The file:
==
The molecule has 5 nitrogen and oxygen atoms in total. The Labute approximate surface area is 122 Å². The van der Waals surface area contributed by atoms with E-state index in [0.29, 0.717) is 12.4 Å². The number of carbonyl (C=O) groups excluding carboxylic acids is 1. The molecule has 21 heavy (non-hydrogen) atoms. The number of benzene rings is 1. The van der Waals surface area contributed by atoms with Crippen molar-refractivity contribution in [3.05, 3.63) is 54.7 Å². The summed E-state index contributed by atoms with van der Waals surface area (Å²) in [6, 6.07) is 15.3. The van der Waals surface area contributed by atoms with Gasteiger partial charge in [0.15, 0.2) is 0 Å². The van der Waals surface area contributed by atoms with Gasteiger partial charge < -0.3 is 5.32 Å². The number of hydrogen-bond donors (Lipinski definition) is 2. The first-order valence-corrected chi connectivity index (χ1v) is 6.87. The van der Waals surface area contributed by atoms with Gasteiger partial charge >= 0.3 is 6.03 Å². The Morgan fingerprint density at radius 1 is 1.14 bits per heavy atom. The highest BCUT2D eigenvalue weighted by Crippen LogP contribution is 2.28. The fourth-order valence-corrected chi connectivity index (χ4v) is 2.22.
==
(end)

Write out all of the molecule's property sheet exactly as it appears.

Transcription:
The molecule has 5 nitrogen and oxygen atoms in total. The Labute approximate surface area is 122 Å². The van der Waals surface area contributed by atoms with E-state index in [0.29, 0.717) is 12.4 Å². The number of carbonyl (C=O) groups excluding carboxylic acids is 1. The molecule has 21 heavy (non-hydrogen) atoms. The number of benzene rings is 1. The van der Waals surface area contributed by atoms with Crippen molar-refractivity contribution in [3.05, 3.63) is 54.7 Å². The summed E-state index contributed by atoms with van der Waals surface area (Å²) in [6, 6.07) is 15.3. The van der Waals surface area contributed by atoms with Gasteiger partial charge in [0.15, 0.2) is 0 Å². The van der Waals surface area contributed by atoms with Gasteiger partial charge < -0.3 is 5.32 Å². The number of hydrogen-bond donors (Lipinski definition) is 2. The first-order valence-corrected chi connectivity index (χ1v) is 6.87. The van der Waals surface area contributed by atoms with Gasteiger partial charge >= 0.3 is 6.03 Å². The Morgan fingerprint density at radius 1 is 1.14 bits per heavy atom. The highest BCUT2D eigenvalue weighted by Crippen LogP contribution is 2.28. The fourth-order valence-corrected chi connectivity index (χ4v) is 2.22.